Anita Franklin told a crowd during a candlelight vigil Tuesday about three phone calls the day her son was shot.
Antonio Franklin, 21, of Lexington, was shot in the head at Duncan Park about 6:30 p.m. on April 13.
Anita said her 15-year-old son, Ricardo Franklin, called her three times at 7:50 p.m. asking where Antonio was. The first two times she hung up, because Antonio had gone on a walk, and she was in the bathtub. But she said when she got the third call, she knew something was wrong.
“Mom, I heard (Antonio) got shot,” she recalled Ricardo telling her.
She rushed to the University of Kentucky Chandler Hospital, where she found a roomful of kids and a police officer who told her doctors were working on Antonio.
“Just like the movies — I never thought I could cry and yell so loud,” the mother of three said.
Antonio was on a ventilator.
She walked into the hospital room and told him, “Don’t worry about it. If you come back to me, that’ll be good. If not, it’s OK.”
A tear rolled from his eye, she said. Antonio died the next afternoon.
Antonio was found lying near some swings at the Duncan Park playground. The park is on Fifth Street between North Limestone and Martin Luther King Boulevard. Police said Antonio was an innocent bystander in the shooting. Last month, police charged a juvenile with murder. They said additional arrests and charges are possible.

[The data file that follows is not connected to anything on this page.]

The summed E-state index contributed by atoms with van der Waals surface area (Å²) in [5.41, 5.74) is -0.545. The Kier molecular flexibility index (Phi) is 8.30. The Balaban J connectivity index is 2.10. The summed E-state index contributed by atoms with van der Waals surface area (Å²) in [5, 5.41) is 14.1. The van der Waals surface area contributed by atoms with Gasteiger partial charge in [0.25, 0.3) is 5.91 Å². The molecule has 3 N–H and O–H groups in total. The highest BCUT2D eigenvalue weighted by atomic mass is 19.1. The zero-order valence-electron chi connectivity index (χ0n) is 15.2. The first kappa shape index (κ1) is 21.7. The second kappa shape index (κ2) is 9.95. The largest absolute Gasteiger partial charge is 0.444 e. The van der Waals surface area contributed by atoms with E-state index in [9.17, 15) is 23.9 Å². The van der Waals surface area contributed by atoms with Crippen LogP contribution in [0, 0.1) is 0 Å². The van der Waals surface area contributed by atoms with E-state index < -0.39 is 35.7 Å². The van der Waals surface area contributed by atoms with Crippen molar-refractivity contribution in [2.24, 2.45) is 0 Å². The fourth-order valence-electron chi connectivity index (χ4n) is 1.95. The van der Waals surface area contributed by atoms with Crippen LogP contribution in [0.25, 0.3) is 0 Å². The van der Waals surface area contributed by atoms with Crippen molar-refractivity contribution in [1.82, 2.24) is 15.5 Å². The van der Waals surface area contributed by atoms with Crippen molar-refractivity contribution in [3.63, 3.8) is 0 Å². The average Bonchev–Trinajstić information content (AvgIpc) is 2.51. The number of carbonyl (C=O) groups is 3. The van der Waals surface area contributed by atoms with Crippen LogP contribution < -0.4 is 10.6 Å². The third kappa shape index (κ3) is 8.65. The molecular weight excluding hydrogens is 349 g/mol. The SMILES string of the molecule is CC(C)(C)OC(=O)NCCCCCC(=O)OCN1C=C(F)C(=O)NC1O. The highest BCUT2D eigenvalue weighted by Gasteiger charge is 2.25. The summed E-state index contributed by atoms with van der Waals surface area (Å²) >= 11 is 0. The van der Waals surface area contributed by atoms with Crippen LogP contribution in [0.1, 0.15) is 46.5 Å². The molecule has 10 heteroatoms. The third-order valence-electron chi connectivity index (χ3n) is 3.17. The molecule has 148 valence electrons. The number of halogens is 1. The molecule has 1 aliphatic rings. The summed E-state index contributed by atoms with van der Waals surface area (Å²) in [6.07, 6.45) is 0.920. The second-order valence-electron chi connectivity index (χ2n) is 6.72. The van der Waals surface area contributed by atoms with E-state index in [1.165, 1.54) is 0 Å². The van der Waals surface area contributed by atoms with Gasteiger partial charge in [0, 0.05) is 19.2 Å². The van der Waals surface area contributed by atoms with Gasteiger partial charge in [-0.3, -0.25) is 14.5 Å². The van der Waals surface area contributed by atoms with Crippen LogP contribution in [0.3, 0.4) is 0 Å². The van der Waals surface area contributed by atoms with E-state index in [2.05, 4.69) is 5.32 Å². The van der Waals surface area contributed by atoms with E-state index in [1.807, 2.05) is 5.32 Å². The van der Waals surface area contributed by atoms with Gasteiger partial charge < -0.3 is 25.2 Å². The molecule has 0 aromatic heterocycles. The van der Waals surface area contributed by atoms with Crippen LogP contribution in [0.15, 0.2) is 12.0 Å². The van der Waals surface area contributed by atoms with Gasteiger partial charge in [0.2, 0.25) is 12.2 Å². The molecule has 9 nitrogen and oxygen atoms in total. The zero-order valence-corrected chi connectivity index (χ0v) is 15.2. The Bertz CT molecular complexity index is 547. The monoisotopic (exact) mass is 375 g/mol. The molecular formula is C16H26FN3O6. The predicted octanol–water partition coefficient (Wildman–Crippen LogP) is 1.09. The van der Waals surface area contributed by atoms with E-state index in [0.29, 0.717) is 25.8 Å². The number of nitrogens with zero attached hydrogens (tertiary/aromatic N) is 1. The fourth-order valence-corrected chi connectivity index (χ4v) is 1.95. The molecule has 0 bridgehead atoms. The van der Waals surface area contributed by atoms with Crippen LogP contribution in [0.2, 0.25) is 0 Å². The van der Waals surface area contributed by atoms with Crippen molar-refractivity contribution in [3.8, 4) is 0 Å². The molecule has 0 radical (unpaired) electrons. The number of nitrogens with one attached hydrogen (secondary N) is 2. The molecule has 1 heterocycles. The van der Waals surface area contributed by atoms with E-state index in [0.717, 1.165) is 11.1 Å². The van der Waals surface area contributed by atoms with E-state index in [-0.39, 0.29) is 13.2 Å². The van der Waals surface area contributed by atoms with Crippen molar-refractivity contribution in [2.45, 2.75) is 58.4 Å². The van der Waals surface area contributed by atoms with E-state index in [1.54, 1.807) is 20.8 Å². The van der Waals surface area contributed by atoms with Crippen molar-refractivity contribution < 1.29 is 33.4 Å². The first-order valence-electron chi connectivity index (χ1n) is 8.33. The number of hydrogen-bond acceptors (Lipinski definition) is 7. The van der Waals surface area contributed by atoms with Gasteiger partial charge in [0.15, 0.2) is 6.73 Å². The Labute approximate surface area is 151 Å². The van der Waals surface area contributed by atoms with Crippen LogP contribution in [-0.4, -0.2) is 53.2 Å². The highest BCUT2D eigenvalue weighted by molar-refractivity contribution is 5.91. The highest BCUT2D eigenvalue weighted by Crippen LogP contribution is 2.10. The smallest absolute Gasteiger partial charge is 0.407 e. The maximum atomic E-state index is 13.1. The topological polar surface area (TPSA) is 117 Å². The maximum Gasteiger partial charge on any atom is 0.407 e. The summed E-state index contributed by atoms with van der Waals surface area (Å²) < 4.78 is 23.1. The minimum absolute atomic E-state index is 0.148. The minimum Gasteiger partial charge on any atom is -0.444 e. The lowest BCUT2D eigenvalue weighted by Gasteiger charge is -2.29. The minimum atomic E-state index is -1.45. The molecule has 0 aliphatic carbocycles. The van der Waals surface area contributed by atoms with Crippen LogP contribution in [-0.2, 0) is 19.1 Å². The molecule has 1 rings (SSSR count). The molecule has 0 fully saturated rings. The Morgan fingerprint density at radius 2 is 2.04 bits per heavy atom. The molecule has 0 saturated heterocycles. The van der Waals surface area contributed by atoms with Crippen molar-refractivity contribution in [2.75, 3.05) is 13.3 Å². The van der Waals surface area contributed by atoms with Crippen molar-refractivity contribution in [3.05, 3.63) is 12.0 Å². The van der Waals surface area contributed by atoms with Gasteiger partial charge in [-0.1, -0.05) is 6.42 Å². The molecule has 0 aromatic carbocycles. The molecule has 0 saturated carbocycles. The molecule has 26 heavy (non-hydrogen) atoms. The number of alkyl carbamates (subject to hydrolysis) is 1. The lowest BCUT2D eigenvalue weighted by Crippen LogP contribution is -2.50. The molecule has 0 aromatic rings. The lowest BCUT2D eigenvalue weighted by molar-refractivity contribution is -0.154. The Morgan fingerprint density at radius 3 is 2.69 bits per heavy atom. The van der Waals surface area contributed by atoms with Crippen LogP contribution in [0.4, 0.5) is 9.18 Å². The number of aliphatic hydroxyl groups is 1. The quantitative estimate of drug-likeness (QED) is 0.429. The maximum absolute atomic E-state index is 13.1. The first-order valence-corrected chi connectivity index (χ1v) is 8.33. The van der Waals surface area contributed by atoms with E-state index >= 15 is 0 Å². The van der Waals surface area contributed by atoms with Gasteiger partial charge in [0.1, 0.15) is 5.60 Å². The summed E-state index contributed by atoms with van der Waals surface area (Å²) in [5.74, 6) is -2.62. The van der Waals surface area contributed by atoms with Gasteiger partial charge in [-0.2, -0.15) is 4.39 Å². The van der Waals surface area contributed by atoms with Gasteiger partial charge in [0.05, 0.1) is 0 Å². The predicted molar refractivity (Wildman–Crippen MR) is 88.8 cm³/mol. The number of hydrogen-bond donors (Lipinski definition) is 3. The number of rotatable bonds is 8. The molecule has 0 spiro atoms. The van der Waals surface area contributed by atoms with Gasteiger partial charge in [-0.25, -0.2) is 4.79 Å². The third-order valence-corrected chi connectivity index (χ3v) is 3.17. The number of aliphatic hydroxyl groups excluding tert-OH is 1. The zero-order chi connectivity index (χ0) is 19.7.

On Tuesday, friends and relatives sat under tents and huddled around a microphone to express their memories of Antonio. Some prayed, others sang songs, and others held each other, sobbing.
The vigil lasted from 6 p.m. to 9 p.m. and about 70 people attended. A memorial of pictures and candles was placed on a tree and in the playground area. Anita said the vigil was held in honor of her son and in an effort to stop gun violence.
“Staying silent is not the answer,” the nurse said. “Being vocal is the answer.”
Antonio was an athlete and loved music. He graduated from Lafayette High School, where he was a member of the track team. He also worked at McAlister’s and had attended Kentucky State University, according to a life-size poster at the park Tuesday.
Anita remembers her son as a quiet person whom everyone loved.
“Over 1,500 people attended his funeral,” she said.
But Anita is hoping to honor her son in a lasting way.
She’s started an organization called “Let’s Get Better” to stop gun violence and to teach parents and children how to stay safe.
“All of our children should be able to go to enjoy the park and enjoy the weather, and not be hurt,” she said.
During the vigil, Anita urged parents to start focusing on how to prepare their children when accidents and emergencies occur. She said she prepared her children to escape fires and drowning, but not to duck.
About a dozen balloons were released in Antonio’s memory at the end of the vigil as Whitney Houston’s song "I Look to You" played.